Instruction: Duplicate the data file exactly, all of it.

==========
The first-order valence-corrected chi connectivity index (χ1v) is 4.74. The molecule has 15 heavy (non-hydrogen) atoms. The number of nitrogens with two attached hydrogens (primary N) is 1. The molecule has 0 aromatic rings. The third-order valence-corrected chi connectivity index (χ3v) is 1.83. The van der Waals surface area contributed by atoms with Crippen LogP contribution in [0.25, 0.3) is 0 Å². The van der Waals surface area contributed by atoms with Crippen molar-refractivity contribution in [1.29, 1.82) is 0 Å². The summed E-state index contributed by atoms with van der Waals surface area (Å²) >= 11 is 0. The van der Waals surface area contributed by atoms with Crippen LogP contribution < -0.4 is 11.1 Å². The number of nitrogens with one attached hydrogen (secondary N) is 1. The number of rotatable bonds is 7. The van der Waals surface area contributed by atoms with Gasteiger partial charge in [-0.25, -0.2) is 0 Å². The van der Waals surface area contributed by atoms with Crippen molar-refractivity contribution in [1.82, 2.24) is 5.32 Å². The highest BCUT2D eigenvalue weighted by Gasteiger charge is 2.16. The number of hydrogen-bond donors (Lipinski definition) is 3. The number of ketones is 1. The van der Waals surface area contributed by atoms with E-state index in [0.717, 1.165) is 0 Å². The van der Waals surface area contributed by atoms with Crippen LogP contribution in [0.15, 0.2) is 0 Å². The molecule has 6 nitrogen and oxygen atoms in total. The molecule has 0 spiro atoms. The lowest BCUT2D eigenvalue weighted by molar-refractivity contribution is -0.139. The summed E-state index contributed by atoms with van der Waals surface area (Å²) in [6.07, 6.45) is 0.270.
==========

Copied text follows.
The first-order valence-corrected chi connectivity index (χ1v) is 4.74. The molecule has 15 heavy (non-hydrogen) atoms. The number of nitrogens with two attached hydrogens (primary N) is 1. The molecule has 0 aromatic rings. The third-order valence-corrected chi connectivity index (χ3v) is 1.83. The van der Waals surface area contributed by atoms with Crippen LogP contribution in [0.25, 0.3) is 0 Å². The van der Waals surface area contributed by atoms with Crippen molar-refractivity contribution in [1.29, 1.82) is 0 Å². The summed E-state index contributed by atoms with van der Waals surface area (Å²) >= 11 is 0. The van der Waals surface area contributed by atoms with Crippen LogP contribution < -0.4 is 11.1 Å². The number of nitrogens with one attached hydrogen (secondary N) is 1. The number of rotatable bonds is 7. The van der Waals surface area contributed by atoms with Gasteiger partial charge in [-0.25, -0.2) is 0 Å². The van der Waals surface area contributed by atoms with Crippen molar-refractivity contribution in [1.82, 2.24) is 5.32 Å². The highest BCUT2D eigenvalue weighted by Gasteiger charge is 2.16. The number of hydrogen-bond donors (Lipinski definition) is 3. The number of ketones is 1. The van der Waals surface area contributed by atoms with E-state index in [0.717, 1.165) is 0 Å². The van der Waals surface area contributed by atoms with Crippen LogP contribution in [0.15, 0.2) is 0 Å². The molecule has 6 nitrogen and oxygen atoms in total. The molecule has 0 spiro atoms. The lowest BCUT2D eigenvalue weighted by molar-refractivity contribution is -0.139. The summed E-state index contributed by atoms with van der Waals surface area (Å²) in [6.07, 6.45) is 0.270.